The traffic light turned green. She continued her way at a faster speed. She could not wait any longer to finally meet the man she had been craving to meet for years, and craving to kill for years. 

Not long afterwards, another traffic light in the crossroads turned red. She became a little bit annoyed but there was nothing she could do, but to wait. She grabbed the photograph that was still lying on the front, and wanted to put it back carefully. She opened the cabinet, where a gun was laid. Just when she was about to put in the photograph, she saw an old cassette tape player, with a note saying ‘For my girl’ on it. She immediately put down the photograph and took out the player instead. She pressed “play”. It was a lullaby written by her father. She remembered that he sang it to her every night before bed.

‘ Sleep, my girl, sleep well.

 Papa’ll keep you safe and sound

 and remember this very well,

 you’re the greatest Papa could ever have found.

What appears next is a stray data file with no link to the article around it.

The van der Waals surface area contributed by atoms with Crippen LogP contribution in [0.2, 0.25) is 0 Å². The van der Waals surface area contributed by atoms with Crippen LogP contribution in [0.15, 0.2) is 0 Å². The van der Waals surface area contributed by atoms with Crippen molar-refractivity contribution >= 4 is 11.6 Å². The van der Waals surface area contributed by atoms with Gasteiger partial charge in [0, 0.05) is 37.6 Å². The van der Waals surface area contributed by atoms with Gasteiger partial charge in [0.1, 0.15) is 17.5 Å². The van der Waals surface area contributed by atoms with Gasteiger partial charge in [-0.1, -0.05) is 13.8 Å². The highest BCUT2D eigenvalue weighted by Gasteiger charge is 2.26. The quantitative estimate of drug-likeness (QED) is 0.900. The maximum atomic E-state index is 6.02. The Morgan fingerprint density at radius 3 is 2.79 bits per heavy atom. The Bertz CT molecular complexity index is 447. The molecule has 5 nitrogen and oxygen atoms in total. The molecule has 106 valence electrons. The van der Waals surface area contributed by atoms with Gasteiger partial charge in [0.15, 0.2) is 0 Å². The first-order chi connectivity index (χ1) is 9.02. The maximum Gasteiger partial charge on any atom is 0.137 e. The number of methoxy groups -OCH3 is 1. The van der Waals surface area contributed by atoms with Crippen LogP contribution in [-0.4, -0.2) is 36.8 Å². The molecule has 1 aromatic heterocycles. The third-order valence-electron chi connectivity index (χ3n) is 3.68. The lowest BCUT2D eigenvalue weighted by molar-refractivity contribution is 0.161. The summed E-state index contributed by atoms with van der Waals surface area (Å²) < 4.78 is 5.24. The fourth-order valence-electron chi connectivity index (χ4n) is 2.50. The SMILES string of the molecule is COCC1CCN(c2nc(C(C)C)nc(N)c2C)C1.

And someday you will grow,

 and you’ll be a kind, and loving girl.

 And make sure that you know,

 you’re forever Papa’s pearl.’

Tears welled up in her eyes when she was listening to her father singing it once again. She was reminded of her father’s great love. She was reminded of how her father had taught her to be a kind and loving girl. She was reminded of how decent, and generous, and selfless her father was, and how much she admired him and wanted to be like him. Would he want his daughter to become a revengeful person? Would he want his daughter to forfeit her future because of his death? Or would he want her daughter to…. forgive? She gazed at the photograph and the gun, and then the cassette tape player. She fell into hesitation.